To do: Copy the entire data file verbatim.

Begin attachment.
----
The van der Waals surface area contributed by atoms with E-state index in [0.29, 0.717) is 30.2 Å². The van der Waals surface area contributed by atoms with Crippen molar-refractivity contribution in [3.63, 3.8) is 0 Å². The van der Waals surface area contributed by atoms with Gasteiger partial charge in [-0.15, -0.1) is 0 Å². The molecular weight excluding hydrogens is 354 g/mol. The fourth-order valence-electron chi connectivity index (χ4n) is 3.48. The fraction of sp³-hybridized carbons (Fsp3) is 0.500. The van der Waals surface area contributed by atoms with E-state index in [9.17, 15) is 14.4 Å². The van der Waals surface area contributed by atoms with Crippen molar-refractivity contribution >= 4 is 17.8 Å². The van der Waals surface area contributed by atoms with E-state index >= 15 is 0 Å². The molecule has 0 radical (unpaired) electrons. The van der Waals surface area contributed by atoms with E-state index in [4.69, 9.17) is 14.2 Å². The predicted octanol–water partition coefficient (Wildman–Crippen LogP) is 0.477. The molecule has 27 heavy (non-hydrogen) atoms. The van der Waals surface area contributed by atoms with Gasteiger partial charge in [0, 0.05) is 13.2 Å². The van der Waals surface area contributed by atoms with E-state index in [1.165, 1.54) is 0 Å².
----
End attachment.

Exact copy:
The van der Waals surface area contributed by atoms with E-state index in [0.29, 0.717) is 30.2 Å². The van der Waals surface area contributed by atoms with Crippen molar-refractivity contribution in [3.63, 3.8) is 0 Å². The van der Waals surface area contributed by atoms with Gasteiger partial charge in [-0.15, -0.1) is 0 Å². The molecular weight excluding hydrogens is 354 g/mol. The fourth-order valence-electron chi connectivity index (χ4n) is 3.48. The fraction of sp³-hybridized carbons (Fsp3) is 0.500. The van der Waals surface area contributed by atoms with E-state index in [9.17, 15) is 14.4 Å². The van der Waals surface area contributed by atoms with Crippen molar-refractivity contribution >= 4 is 17.8 Å². The van der Waals surface area contributed by atoms with E-state index >= 15 is 0 Å². The molecule has 0 radical (unpaired) electrons. The van der Waals surface area contributed by atoms with E-state index in [4.69, 9.17) is 14.2 Å². The predicted octanol–water partition coefficient (Wildman–Crippen LogP) is 0.477. The molecule has 27 heavy (non-hydrogen) atoms. The van der Waals surface area contributed by atoms with Gasteiger partial charge in [0, 0.05) is 13.2 Å². The van der Waals surface area contributed by atoms with E-state index in [1.165, 1.54) is 0 Å².